Ed Sheeran is the antithesis to the bad boy rocker. He gives his fans free tickets to see his shows. He’s friends with the Muppets. He felt so bad after trashing a hotel room that he, an international pop star, cleaned it up himself. And he continued his nice guy streak by surprising a young fan this past week on Ireland’s Late Late Toy Show.

Aimee Keogh appeared on an episode of the show dedicated to showcasing the season’s most popular toys, to demonstrate a karaoke game for Playstation 4. While singing Ed Sheeran’s “Lego House,” she felt a tap on her shoulder and turned around to see the singer himself standing behind her. He proceeded to duet with her and offered to fly her family to London for one of his concerts next summer.

Though she exhibited all of the trappings of teen fandom, she managed to keep her composure and sing along with Sheeran. In a radio show debriefing after the surprise, host Ray D’Arcy asked, “Have you come down from cloud nine yet?” Her response: “No, not yet.”

Read next: Watch Sam Smith Surprise Everyone by Bringing Ed Sheeran on Stage to Sing ‘Stay With Me’

TIME celebrity

Meghan Trainor Performs New Thanksgiving Classic Songs on Jimmy Kimmel Live

“Whoa — Why Did Linda Bring Kevin?” is sure to become a new holiday classic

Last night, Jimmy Kimmel rightly pointed out the serious lack of songs about Thanksgiving, despite the existence of an entire genre of Christmas music. To fill this gap, he invited Meghan Trainor — whose number one single “All About That Bass” is finally seeing the last of its parodies — to create some brand new turkey day classics.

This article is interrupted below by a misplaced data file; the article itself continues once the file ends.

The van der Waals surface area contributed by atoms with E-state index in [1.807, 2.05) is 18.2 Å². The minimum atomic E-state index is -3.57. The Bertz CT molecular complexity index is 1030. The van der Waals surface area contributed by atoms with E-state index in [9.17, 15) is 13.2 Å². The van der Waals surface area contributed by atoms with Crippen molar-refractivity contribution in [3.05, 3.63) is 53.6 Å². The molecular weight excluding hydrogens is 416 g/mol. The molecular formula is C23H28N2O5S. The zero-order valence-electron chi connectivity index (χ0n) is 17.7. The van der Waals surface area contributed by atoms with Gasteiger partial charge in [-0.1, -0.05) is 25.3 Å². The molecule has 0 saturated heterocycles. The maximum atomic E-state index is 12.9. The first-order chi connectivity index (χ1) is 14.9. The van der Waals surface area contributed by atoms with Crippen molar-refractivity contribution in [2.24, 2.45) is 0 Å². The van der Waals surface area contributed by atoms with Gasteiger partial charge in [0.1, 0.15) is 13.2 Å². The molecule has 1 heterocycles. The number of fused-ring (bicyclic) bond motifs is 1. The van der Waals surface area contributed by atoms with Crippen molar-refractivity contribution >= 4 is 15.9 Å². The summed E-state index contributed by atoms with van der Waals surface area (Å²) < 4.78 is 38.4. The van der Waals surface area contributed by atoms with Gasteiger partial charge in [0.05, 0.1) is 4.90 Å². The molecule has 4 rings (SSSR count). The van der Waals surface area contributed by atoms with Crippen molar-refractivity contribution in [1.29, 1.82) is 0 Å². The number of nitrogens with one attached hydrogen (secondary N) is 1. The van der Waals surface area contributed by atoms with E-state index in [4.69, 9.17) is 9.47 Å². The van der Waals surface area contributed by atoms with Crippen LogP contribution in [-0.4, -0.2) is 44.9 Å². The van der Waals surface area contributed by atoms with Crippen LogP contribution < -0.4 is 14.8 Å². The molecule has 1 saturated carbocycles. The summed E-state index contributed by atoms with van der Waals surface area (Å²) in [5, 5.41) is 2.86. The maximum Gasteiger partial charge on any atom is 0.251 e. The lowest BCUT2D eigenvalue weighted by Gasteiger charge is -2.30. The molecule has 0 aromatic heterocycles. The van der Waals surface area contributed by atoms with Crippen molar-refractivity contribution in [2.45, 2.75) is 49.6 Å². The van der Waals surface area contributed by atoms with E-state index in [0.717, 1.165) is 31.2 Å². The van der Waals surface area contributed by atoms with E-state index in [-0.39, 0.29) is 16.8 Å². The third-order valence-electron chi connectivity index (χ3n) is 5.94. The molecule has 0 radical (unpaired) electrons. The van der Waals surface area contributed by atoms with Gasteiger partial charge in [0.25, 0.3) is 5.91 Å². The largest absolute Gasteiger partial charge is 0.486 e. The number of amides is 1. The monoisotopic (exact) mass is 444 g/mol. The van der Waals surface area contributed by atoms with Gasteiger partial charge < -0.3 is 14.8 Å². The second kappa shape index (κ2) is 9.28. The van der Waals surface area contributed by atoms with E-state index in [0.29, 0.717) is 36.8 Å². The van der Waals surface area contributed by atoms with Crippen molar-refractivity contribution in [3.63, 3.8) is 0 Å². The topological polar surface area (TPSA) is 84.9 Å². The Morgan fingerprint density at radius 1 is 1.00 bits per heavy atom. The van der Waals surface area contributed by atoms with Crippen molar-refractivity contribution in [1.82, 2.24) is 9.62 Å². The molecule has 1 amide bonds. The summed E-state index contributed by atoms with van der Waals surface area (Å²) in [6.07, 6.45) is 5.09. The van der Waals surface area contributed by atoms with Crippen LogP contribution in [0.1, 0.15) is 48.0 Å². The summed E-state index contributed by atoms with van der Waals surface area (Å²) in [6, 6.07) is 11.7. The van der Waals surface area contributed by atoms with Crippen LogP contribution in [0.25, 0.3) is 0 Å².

Dressed in her best autumn sweater, Trainor tackles many of the subjects that make Thanksgiving a memorable day, if not always in a good way: travel delays, racist family members, politics at the dinner table, and other holiday plights that only a heaping helping of mashed potatoes can begin to compensate for.

As the faux-infomercial unveils more song titles, including the spot-on “I Would Like to Leave (To Get Drunk with My Friends),” it becomes apparent that Thanksgiving is perhaps best enjoyed sans music. The smell of gravy and the sight of a giant inflatable Pikachu should set the mood just fine.